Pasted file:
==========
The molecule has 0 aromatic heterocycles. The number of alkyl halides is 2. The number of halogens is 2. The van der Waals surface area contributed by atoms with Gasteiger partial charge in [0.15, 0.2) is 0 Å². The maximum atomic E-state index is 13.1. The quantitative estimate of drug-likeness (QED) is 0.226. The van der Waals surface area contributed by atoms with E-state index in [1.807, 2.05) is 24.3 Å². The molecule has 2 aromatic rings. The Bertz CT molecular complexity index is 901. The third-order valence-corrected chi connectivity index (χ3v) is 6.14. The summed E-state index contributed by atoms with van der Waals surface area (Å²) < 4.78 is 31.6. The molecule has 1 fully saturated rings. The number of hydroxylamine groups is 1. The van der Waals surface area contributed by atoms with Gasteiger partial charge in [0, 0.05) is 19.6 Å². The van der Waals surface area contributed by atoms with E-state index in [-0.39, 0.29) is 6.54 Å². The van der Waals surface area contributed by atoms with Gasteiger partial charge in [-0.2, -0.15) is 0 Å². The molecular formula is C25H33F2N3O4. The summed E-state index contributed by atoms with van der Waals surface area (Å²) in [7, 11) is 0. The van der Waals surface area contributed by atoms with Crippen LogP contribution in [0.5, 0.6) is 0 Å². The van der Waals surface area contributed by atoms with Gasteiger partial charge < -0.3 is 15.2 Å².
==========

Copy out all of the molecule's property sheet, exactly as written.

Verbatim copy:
The molecule has 0 aromatic heterocycles. The number of alkyl halides is 2. The number of halogens is 2. The van der Waals surface area contributed by atoms with Gasteiger partial charge in [0.15, 0.2) is 0 Å². The maximum atomic E-state index is 13.1. The quantitative estimate of drug-likeness (QED) is 0.226. The van der Waals surface area contributed by atoms with E-state index in [1.807, 2.05) is 24.3 Å². The molecule has 2 aromatic rings. The Bertz CT molecular complexity index is 901. The third-order valence-corrected chi connectivity index (χ3v) is 6.14. The summed E-state index contributed by atoms with van der Waals surface area (Å²) < 4.78 is 31.6. The molecule has 1 fully saturated rings. The number of hydroxylamine groups is 1. The van der Waals surface area contributed by atoms with Gasteiger partial charge in [0, 0.05) is 19.6 Å². The van der Waals surface area contributed by atoms with E-state index in [-0.39, 0.29) is 6.54 Å². The van der Waals surface area contributed by atoms with Gasteiger partial charge in [-0.2, -0.15) is 0 Å². The molecular formula is C25H33F2N3O4. The summed E-state index contributed by atoms with van der Waals surface area (Å²) in [7, 11) is 0. The van der Waals surface area contributed by atoms with Crippen LogP contribution in [0.5, 0.6) is 0 Å². The van der Waals surface area contributed by atoms with Gasteiger partial charge < -0.3 is 15.2 Å².